Evidence: A study evaluating the efficacy of the Mpowerment program among 298 participants when active in three community-based organizations from 2009 to 2012 showed improved behavioral outcomes at follow-up. These included increased HIV testing and self-efficacy for safer sex, and self-acceptance as young, SGL men. This study also showed that the program was associated with improved perceived positive social norms about safer sex and safer sex messages among gay/bisexual/transgender friends.
Prevention Strategy: Sister to Sister
Description: This is a 20-minute, one-on-one, HIV/STD risk-reduction behavioral intervention. Delivered during the course of a routine medical visit for sexually active African American women 18 to 45 years old, the intervention provides culturally sensitive health information to empower and educate these women and to help them understand behaviors that put them at increased risk. The goals of the program is to increase knowledge, motivation, confidence, and skills in making changes to behaviors that will reduce risk.
Evidence: One study notes that women engaged in the Sister to Sister intervention in the northeast reported greater protected sexual intercourse and were less likely to test positive for an STD at a 12-month follow-up of participating.
The list above, while not exhaustive, show programs that are variable to specific populations and approaches in delivery.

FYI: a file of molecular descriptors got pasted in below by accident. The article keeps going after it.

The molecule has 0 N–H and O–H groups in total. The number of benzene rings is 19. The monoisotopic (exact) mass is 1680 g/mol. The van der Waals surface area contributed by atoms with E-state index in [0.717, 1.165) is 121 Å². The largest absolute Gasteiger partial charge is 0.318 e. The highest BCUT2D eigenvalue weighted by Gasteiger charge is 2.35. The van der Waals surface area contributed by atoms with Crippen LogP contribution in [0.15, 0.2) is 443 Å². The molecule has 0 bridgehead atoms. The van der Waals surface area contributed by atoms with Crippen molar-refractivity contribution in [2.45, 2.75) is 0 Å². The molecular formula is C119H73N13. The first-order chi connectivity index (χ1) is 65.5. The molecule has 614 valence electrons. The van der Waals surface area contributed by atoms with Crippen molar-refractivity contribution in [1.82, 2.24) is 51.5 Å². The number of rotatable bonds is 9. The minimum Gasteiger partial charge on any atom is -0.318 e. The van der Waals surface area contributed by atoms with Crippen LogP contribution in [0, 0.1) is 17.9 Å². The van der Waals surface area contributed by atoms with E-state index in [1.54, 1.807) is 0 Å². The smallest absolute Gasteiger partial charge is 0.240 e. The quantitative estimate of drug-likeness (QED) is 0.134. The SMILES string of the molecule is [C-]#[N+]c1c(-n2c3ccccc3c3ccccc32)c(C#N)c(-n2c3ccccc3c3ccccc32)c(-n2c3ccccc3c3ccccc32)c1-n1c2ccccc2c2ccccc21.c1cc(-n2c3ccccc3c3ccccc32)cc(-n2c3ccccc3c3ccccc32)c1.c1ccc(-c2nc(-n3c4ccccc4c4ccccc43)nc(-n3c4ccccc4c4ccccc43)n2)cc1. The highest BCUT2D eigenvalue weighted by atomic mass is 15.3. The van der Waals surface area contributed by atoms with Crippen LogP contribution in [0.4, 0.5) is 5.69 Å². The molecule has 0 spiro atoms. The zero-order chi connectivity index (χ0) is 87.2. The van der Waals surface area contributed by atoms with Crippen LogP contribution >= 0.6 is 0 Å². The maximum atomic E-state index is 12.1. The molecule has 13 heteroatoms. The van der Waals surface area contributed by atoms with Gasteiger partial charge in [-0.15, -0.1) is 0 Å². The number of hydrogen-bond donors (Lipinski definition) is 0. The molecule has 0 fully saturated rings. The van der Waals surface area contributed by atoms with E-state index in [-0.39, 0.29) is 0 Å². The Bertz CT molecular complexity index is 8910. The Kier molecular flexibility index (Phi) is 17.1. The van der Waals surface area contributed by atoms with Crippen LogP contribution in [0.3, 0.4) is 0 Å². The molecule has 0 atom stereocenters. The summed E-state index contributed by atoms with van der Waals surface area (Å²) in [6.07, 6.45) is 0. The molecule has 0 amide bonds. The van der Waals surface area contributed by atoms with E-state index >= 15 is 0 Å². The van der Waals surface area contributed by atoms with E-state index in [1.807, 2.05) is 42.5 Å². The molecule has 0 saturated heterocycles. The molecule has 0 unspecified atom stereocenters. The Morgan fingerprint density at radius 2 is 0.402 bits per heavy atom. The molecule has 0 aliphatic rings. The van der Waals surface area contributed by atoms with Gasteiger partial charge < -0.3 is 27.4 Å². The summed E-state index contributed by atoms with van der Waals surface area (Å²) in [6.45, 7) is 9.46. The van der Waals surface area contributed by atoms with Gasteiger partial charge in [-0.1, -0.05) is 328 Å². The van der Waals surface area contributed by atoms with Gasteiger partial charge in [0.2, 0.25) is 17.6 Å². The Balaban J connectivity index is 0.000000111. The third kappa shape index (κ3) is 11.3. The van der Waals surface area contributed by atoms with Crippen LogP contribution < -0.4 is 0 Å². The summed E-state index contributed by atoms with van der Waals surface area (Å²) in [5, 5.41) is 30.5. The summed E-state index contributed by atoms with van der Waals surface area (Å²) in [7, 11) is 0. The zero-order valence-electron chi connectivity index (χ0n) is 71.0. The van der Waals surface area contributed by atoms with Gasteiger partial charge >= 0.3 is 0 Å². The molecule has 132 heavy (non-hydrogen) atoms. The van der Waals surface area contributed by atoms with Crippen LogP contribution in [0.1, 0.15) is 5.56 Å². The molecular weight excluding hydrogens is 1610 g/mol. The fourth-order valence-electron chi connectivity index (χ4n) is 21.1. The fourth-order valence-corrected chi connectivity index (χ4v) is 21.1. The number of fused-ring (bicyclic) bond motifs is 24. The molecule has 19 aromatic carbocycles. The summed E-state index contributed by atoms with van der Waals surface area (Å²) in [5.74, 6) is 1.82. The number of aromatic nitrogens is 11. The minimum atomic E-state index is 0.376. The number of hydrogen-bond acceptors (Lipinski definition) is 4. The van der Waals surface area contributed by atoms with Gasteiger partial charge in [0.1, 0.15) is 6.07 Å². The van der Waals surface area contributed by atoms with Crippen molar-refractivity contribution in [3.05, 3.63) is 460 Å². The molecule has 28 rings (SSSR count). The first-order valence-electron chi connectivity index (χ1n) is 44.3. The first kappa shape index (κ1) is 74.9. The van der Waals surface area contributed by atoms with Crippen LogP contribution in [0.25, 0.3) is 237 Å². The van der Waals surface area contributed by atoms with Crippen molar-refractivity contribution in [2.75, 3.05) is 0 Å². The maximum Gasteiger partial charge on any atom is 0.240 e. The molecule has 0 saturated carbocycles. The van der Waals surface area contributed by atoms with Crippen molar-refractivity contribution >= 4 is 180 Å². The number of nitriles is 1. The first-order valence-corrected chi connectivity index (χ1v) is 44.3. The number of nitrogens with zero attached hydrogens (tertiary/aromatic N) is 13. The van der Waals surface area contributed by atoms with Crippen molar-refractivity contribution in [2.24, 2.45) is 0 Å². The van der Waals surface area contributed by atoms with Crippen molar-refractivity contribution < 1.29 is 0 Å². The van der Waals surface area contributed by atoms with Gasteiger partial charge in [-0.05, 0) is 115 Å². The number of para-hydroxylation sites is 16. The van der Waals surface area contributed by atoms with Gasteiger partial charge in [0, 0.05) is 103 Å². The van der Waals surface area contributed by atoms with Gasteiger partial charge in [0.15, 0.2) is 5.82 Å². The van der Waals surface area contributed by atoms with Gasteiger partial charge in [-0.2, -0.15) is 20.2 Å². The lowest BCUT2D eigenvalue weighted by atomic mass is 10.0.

While these interventions are innovative, digital health coaching has a lot to offer in the HIV prevention space. Through this approach, individuals can gather information and support through Health Advisors via phone call, email and text messaging. This type of care and support can provide an alternative to existing HIV prevention programs.
The strengths of digital health coaching in this space is the ability to care for people who might deal with issues related to poverty, racism, unemployment, and stigma, as noted on the outset.
Communication via phone, email or text provides a person who desires more education about how to prevent HIV a layer of anonymity, allowing them to ask questions and start conversations regarding sexual health or drug use that they might not feel comfortable engaging in a face-to-face clinical setting. This approach can also be useful to those who have limited medical resources available to them because of where they live (e.g. rural versus urban).
The outstanding empathy and knowledge of Health Advisors add another layer of support to those seeking to prevent HIV, but who might be struggling to understand what areas of their health they are able to control.
These knowledgeable coaches attend to broader issues that may influence decision-making for a person engaging in HIV risk behaviors. For example, Health Advisors can empower an individual with financial issues to obtain PrEP by assisting in finding a low or no-cost medication option.
With so many prevention options available, it certainly does not hurt to have another viable alternative through digital health coaching that will help serve the needs of those interested in preventing HIV.